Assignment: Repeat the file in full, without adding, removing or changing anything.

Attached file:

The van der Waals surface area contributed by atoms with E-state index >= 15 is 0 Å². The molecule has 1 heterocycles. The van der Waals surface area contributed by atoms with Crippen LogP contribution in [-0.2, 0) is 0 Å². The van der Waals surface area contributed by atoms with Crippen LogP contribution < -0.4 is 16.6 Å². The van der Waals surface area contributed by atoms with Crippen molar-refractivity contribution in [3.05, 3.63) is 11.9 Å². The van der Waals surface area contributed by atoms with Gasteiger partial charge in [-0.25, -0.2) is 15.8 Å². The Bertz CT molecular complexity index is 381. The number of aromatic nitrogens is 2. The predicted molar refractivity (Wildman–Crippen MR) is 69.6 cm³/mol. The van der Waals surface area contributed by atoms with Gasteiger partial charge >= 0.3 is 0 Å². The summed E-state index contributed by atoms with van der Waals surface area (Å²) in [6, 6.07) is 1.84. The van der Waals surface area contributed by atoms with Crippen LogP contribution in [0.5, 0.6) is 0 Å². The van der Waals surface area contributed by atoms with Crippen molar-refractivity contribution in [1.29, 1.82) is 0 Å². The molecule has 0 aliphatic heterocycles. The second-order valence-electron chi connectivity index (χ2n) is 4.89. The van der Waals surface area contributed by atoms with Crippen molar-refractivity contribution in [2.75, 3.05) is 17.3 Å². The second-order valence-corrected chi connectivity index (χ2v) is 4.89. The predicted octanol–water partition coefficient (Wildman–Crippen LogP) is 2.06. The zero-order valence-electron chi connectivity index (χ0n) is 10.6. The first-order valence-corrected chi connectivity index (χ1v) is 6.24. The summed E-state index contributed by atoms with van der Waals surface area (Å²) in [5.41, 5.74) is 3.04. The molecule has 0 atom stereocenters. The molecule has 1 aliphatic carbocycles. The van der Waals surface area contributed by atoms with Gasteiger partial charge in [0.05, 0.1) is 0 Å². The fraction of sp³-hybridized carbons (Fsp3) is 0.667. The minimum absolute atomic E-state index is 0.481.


The van der Waals surface area contributed by atoms with E-state index >= 15 is 0 Å². The molecule has 1 heterocycles. The van der Waals surface area contributed by atoms with Crippen LogP contribution in [-0.2, 0) is 0 Å². The van der Waals surface area contributed by atoms with Crippen LogP contribution < -0.4 is 16.6 Å². The van der Waals surface area contributed by atoms with Crippen molar-refractivity contribution in [3.05, 3.63) is 11.9 Å². The van der Waals surface area contributed by atoms with Gasteiger partial charge in [-0.25, -0.2) is 15.8 Å². The Bertz CT molecular complexity index is 381. The number of aromatic nitrogens is 2. The predicted molar refractivity (Wildman–Crippen MR) is 69.6 cm³/mol. The van der Waals surface area contributed by atoms with Gasteiger partial charge >= 0.3 is 0 Å². The summed E-state index contributed by atoms with van der Waals surface area (Å²) in [6, 6.07) is 1.84. The van der Waals surface area contributed by atoms with Crippen LogP contribution in [0.5, 0.6) is 0 Å². The van der Waals surface area contributed by atoms with Crippen molar-refractivity contribution in [1.29, 1.82) is 0 Å². The molecule has 0 aliphatic heterocycles. The second-order valence-electron chi connectivity index (χ2n) is 4.89. The van der Waals surface area contributed by atoms with Crippen molar-refractivity contribution in [2.75, 3.05) is 17.3 Å². The second-order valence-corrected chi connectivity index (χ2v) is 4.89. The predicted octanol–water partition coefficient (Wildman–Crippen LogP) is 2.06. The zero-order valence-electron chi connectivity index (χ0n) is 10.6. The first-order valence-corrected chi connectivity index (χ1v) is 6.24. The summed E-state index contributed by atoms with van der Waals surface area (Å²) in [5.41, 5.74) is 3.04. The molecule has 0 atom stereocenters. The molecule has 1 aliphatic carbocycles. The van der Waals surface area contributed by atoms with Gasteiger partial charge in [0.05, 0.1) is 0 Å². The fraction of sp³-hybridized carbons (Fsp3) is 0.667. The minimum absolute atomic E-state index is 0.481.